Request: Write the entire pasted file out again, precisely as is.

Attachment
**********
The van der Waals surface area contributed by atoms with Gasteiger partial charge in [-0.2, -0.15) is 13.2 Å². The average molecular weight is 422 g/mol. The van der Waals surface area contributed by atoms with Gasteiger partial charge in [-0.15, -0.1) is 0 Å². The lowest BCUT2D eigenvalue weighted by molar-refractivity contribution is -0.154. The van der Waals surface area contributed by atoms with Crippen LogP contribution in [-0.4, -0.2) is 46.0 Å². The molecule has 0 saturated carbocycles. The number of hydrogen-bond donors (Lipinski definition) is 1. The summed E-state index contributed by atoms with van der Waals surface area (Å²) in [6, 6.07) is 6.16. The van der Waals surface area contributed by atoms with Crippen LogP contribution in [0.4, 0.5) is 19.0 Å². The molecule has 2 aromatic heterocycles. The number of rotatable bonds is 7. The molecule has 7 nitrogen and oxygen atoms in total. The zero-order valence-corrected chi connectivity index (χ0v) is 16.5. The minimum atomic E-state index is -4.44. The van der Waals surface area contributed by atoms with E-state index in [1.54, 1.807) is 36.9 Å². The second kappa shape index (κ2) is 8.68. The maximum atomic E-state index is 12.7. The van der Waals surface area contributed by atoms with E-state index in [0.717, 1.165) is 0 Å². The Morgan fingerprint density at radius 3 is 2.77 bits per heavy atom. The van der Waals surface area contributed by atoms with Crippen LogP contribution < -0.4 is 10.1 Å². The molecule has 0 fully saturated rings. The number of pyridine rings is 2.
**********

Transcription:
The van der Waals surface area contributed by atoms with Gasteiger partial charge in [-0.2, -0.15) is 13.2 Å². The average molecular weight is 422 g/mol. The van der Waals surface area contributed by atoms with Gasteiger partial charge in [-0.15, -0.1) is 0 Å². The lowest BCUT2D eigenvalue weighted by molar-refractivity contribution is -0.154. The van der Waals surface area contributed by atoms with Crippen LogP contribution in [-0.4, -0.2) is 46.0 Å². The molecule has 0 saturated carbocycles. The number of hydrogen-bond donors (Lipinski definition) is 1. The summed E-state index contributed by atoms with van der Waals surface area (Å²) in [6, 6.07) is 6.16. The van der Waals surface area contributed by atoms with Crippen LogP contribution in [0.4, 0.5) is 19.0 Å². The molecule has 2 aromatic heterocycles. The number of rotatable bonds is 7. The molecule has 7 nitrogen and oxygen atoms in total. The zero-order valence-corrected chi connectivity index (χ0v) is 16.5. The minimum atomic E-state index is -4.44. The van der Waals surface area contributed by atoms with E-state index in [1.54, 1.807) is 36.9 Å². The second kappa shape index (κ2) is 8.68. The maximum atomic E-state index is 12.7. The van der Waals surface area contributed by atoms with E-state index in [0.717, 1.165) is 0 Å². The Morgan fingerprint density at radius 3 is 2.77 bits per heavy atom. The van der Waals surface area contributed by atoms with Crippen LogP contribution < -0.4 is 10.1 Å². The molecule has 0 fully saturated rings. The number of pyridine rings is 2.